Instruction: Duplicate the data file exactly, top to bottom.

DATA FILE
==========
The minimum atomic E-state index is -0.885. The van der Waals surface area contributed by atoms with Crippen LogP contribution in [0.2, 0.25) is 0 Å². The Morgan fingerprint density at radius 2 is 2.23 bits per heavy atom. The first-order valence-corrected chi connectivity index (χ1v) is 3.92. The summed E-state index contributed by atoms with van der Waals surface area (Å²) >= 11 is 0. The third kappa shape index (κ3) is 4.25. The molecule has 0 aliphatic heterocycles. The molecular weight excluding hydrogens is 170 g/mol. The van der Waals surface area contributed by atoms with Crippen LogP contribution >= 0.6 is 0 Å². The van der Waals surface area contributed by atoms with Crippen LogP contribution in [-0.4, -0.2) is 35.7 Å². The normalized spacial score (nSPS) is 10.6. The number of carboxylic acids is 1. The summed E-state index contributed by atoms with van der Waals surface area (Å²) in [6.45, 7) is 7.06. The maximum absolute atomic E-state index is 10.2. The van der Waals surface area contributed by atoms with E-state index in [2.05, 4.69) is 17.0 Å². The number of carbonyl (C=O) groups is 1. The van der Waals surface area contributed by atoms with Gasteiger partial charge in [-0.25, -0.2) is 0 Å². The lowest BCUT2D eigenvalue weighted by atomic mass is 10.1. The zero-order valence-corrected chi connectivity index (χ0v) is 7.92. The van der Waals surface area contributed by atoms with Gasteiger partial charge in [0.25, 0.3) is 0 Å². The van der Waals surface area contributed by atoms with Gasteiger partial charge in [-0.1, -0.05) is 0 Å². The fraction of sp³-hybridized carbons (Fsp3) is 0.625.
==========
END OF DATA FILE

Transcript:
The minimum atomic E-state index is -0.885. The van der Waals surface area contributed by atoms with Crippen LogP contribution in [0.2, 0.25) is 0 Å². The Morgan fingerprint density at radius 2 is 2.23 bits per heavy atom. The first-order valence-corrected chi connectivity index (χ1v) is 3.92. The summed E-state index contributed by atoms with van der Waals surface area (Å²) >= 11 is 0. The third kappa shape index (κ3) is 4.25. The molecule has 0 aliphatic heterocycles. The molecular weight excluding hydrogens is 170 g/mol. The van der Waals surface area contributed by atoms with Crippen LogP contribution >= 0.6 is 0 Å². The van der Waals surface area contributed by atoms with Crippen LogP contribution in [-0.4, -0.2) is 35.7 Å². The normalized spacial score (nSPS) is 10.6. The number of carboxylic acids is 1. The summed E-state index contributed by atoms with van der Waals surface area (Å²) in [6.45, 7) is 7.06. The maximum absolute atomic E-state index is 10.2. The van der Waals surface area contributed by atoms with E-state index in [2.05, 4.69) is 17.0 Å². The number of carbonyl (C=O) groups is 1. The van der Waals surface area contributed by atoms with Gasteiger partial charge in [-0.25, -0.2) is 0 Å². The lowest BCUT2D eigenvalue weighted by atomic mass is 10.1. The zero-order valence-corrected chi connectivity index (χ0v) is 7.92. The van der Waals surface area contributed by atoms with Gasteiger partial charge in [0.25, 0.3) is 0 Å². The van der Waals surface area contributed by atoms with Gasteiger partial charge in [-0.1, -0.05) is 0 Å². The fraction of sp³-hybridized carbons (Fsp3) is 0.625.